Ukraine’s largest bank: a long way out in deep waters

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Privatbank, Ukrainian largest lender by assets, is facing "systematic problems", and the country's central bank has placed it in "a very tough framework".

The aim is resolving the situation, said Oleksandr Danyliuk, Kiev’s newly appointed finance minister, in a television interview. “I don’t want to voice these problems. There are a lot of them,” he added.

The statement, which was quickly picked up by other media, was threatening to trigger nervous reactions among Privatbank’s clients. The National Bank of Ukraine (NBU) was therefore forced to step in with a statement, according to which the lender has agreed a three-year recapitalisation plan with the regulator, and to be “engaged in rigorous efforts” to implement the document.

“The NBU is conducting continuous monitoring of the Bank’s activities as a whole and exercises control over the bank’s implementation of the recapitalization program,” the statement reads. “The bank’s liquidity position is currently satisfactory.”

“Absolutely real” plan

“Privatbank, as any other bank in Ukraine, needs to boost its capital, to purify its credit portfolio,” Kateryna Rozhkova, the central bank’s deputy governor, explains in an interview with the Central European Financial Observer. “The bank has signed a road map with us, and its stability depends on how Privatbank will implement the plan.”

She describes the road map as “absolutely realistic” for implementation, adding that they could not impose “exclusive conditions” for Privatbank, which accounts for around a third of Ukraine’s private deposits and more than half of the country’s payment cards. Recently, the bank was categorised by the regulator as systematically important, alongside two other lenders.

In addition to the road map, one of the bank’s shareholders, the controversial oligarch Igor Kolomoisky, has sent a personal letter of guarantee to the NBU, according to which he promises to recapitalise the lender. “We can’t provide any exclusive conditions for this bank,” Rozhkova adds.

According to Privatbank, the regulator provided the lender with UAH30.5bn (USD1.215bn) in refinancing loans in 2014-2015 in order to cover its deposit outflow, which was caused by the economic and financial meltdown in Ukraine, Russia’s illegal annexation of Crimea, and a military conflict in the Donbas region. As of the beginning of April, the bank’s debt to the NBU stood at UAH25.9bn (USD1.032bn).

“The bank plans to repay its debt [to the central bank] in 2016-2017, as agreed with the NBU,” Oleg Serga, a spokesman for Privatbank, tells the Central European Financial Observer. He says that the lender repaid UAH1.3bn (USD51.7mn) in March-April alone.

According to the road map signed with the regulator, Privatbank will increase its capitalisation through investments made by shareholders, repayment of loans, as well as “a shift of emphasis towards making a mortgage pledge”, Serga adds.

Disagreements

The road map was apparently a subject of heated dispute between Privatbank and the NBU. The lender’s spokesman does not hide that there are “different approaches” to the NBU’s assessment of some indicators which “do not meet the international practice”.

Specifically, the lender refuses to share the central bank’s assessment of its collateralised property, as well as a credit risk assessment of the legal entities loan portfolio.

The shareholders of Privatbank should have an annual meeting on June 24 with the aim of approving a UAH216mn (USD8.6mn) injection of the 2015 net income to increase the bank’s share capital.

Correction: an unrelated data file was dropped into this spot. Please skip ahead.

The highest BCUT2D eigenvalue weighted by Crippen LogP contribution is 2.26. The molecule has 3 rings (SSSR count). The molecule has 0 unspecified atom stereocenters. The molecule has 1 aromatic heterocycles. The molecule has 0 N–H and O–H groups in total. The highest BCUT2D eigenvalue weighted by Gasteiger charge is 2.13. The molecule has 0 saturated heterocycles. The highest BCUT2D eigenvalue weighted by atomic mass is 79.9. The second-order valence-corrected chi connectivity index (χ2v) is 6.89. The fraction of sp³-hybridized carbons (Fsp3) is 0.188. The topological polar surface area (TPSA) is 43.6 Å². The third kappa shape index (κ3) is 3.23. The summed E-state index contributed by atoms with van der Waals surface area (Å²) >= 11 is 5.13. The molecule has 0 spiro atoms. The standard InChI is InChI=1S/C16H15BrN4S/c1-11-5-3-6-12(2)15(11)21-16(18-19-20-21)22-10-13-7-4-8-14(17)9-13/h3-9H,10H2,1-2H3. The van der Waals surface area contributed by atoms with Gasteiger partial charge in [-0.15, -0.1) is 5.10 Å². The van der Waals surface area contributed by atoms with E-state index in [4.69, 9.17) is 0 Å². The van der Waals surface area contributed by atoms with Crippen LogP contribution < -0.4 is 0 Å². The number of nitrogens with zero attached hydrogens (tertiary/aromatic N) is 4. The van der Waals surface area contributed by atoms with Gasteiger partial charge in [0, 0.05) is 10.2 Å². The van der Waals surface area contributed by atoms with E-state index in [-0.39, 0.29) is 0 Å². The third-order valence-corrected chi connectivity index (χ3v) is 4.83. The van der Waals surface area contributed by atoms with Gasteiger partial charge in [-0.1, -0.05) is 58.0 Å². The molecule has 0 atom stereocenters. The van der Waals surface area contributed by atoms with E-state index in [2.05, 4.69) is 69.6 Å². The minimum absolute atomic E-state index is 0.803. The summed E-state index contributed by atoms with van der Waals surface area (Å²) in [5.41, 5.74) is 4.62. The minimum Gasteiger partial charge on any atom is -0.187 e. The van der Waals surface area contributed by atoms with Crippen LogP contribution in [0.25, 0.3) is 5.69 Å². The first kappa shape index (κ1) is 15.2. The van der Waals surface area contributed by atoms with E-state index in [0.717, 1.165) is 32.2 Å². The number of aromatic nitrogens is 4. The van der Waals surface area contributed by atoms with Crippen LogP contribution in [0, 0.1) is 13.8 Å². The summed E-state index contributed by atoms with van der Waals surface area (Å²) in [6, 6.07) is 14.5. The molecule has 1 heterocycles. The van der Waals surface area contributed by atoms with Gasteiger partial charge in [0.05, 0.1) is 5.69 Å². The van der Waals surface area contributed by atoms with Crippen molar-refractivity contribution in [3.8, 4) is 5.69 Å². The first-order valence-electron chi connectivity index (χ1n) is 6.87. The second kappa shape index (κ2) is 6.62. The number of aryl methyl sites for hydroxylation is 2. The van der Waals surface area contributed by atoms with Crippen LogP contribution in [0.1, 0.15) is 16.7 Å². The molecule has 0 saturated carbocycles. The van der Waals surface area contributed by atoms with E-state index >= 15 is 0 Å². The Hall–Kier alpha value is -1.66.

“While the reported regulatory capital is close to the required 10 per cent of risk-weighted assets, it appears to be under-provisioned with a Loan Lost Reserves (LLR) ratio estimated at 13.6 per cent compared to the sector’s average of 30.5 per cent,” Mykhaylo Demkiv at the Kyiv-based consultancy Investment Capital Ukraine (ICU) wrote in a research note on May 10.

According to the lender’s 1H15 IFRS report, at least one third of the gross corporate loan portfolio has been collateralised with goods in trade and various borrower’s receivables. However, the bank’s most serious issue of insider loans – estimated to be at least 40 per cent of the bank’s gross portfolio – remains unaddressed, Demkiv added.

Indeed, Privatbank reported its total credit risk to related parties was 45.2 per cent of its regulatory capital at the end of the third quarter of 2015, which is a dramatic contrast to the ratio of 10 per cent reported last quarter and 3.9 per cent reported at the end of 2014. These changes were mainly caused by a change in the central bank’s methodology, Privatbank’s Serga explains. “The NBU set a three-year deadline [by January 1, 2016] for the bank to comply with the standards for this indicator,” he says.

Like detectives

The central bank set a deadline for reaching the ratio of 25 per cent for the twenty biggest Ukrainian banks, after stress tests were carried out recently as part of a new approach to the identification of credit risks.

“There are lot of economic and financial criteria [for relating party identification]. For instance, non-market conditions of [loan] servicing; economic links with companies which are in the sphere of shareholders’ interests; non-transparent ownership structures,” Rozhkova says. “Members of our team work as detectives.”

The NBU’s deputy governor adds that the regulator was forced to abandon the presumption of innocence for bankers, due to the common practice of hidden crediting of their businesses. “Now, we have a presumption of guilt. We tell a bank that the regulator believes that some company is a related party, and if you want, you can prove that we are wrong,” Rozhkova explains. 

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